Reflection seismic investigation in the Skellefte ore district : A basis for 3D/4D geological modeling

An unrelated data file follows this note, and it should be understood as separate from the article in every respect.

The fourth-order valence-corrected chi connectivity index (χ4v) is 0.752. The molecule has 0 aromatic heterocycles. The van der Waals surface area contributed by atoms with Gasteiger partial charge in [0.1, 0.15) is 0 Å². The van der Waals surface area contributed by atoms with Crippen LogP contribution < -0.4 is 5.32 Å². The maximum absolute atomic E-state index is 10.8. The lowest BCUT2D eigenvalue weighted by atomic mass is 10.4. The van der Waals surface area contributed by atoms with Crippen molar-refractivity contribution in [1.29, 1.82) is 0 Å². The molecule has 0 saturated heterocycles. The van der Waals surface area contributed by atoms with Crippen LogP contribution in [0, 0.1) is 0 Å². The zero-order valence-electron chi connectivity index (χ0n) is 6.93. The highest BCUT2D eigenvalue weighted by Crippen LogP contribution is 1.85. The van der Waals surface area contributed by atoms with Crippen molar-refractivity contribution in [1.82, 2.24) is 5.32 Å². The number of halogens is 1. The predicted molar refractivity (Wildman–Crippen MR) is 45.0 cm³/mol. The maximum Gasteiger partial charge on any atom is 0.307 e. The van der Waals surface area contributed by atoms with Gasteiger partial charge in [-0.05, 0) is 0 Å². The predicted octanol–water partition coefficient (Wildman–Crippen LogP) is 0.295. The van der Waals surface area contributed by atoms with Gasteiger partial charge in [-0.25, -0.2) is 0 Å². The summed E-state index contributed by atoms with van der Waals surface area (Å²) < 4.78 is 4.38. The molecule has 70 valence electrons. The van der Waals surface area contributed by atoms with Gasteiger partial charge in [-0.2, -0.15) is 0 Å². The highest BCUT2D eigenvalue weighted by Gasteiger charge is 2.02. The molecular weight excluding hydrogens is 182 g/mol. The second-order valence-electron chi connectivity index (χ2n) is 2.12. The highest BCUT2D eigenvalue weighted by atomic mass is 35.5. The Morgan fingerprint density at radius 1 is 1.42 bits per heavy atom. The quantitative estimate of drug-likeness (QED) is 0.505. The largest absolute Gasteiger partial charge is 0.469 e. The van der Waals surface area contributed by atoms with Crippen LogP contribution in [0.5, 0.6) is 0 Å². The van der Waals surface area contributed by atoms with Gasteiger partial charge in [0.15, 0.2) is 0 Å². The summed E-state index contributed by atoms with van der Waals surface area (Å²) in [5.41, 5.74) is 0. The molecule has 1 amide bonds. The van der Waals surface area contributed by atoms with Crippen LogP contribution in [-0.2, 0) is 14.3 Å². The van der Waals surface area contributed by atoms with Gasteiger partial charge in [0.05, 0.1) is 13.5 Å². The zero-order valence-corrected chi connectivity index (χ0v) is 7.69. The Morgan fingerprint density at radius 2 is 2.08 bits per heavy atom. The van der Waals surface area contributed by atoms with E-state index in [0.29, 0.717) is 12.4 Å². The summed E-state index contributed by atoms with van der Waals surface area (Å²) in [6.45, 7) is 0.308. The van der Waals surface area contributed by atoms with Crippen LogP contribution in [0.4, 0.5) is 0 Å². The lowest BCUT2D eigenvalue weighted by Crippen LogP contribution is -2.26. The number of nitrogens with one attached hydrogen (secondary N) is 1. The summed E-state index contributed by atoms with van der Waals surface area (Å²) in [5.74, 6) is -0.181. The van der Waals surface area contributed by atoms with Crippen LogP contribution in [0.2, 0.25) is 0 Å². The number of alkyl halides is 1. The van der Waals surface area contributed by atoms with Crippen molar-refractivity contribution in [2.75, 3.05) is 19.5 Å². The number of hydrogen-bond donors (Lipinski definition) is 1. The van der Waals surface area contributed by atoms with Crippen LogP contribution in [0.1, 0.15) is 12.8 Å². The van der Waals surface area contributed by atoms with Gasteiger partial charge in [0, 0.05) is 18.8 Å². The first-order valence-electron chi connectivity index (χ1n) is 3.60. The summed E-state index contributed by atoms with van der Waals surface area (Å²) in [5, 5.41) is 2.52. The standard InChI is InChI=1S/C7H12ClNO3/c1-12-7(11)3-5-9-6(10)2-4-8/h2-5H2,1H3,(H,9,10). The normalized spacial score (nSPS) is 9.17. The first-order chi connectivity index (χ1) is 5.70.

Abstract: The Skellefte ore district in northern Sweden is a Palaeoproterozoic volcanic arc and one of the most important ones hosting volcanogenic massive sulfide (VMS) deposits, producing mainly base metals and orogenic gold deposits. Due to high metal prices and increased difficulties in finding shallow deposits, the exploration for and exploitation of mineral resources is quickly being moved to greater depths. For this reason, a better understanding of the geological structures in 3D down to a few kilometers depth is required as a tool for ore targeting. As exploration and mining go deeper, it becomes more and more evident why a good understanding of geology in 3D at exploration depths, and even greater, is important to optimize both exploration and mining.Following a successful pilot 3D geological modeling project in the western part of the district, the Kristineberg mining area, a new project "VINNOVA 4D modeling of the Skellefte district" was launched in 2008, with the aim of improving the existing models, especially at shallow depth and extending the models to the central district. More than 100 km of reflection seismic (crooked) profiles were acquired, processed and interpreted in conjunction with geological observations and potential field data. Results were used to constrain the 3D geological model of the study area and provided new insights about the geology and mineral potential at depth.Results along the seismic profiles in the Kristineberg mining area proved the capability of the method for imaging reflections associated with mineralization zones in the area, and we could suggest that the Kristineberg mineralization and associated structures dip to the south down to at least a depth of about 2 km. In the central Skellefte area, we were able to correlate main reflections and diffractions with the major faults and shear zones. Cross-dip analysis, reflection modeling, pre-stack time migration, swath 3D processing and finite-difference seismic modeling allowed insights about the origin of some of the observed reflections and in defining the imaging challenges in the associated geological environments.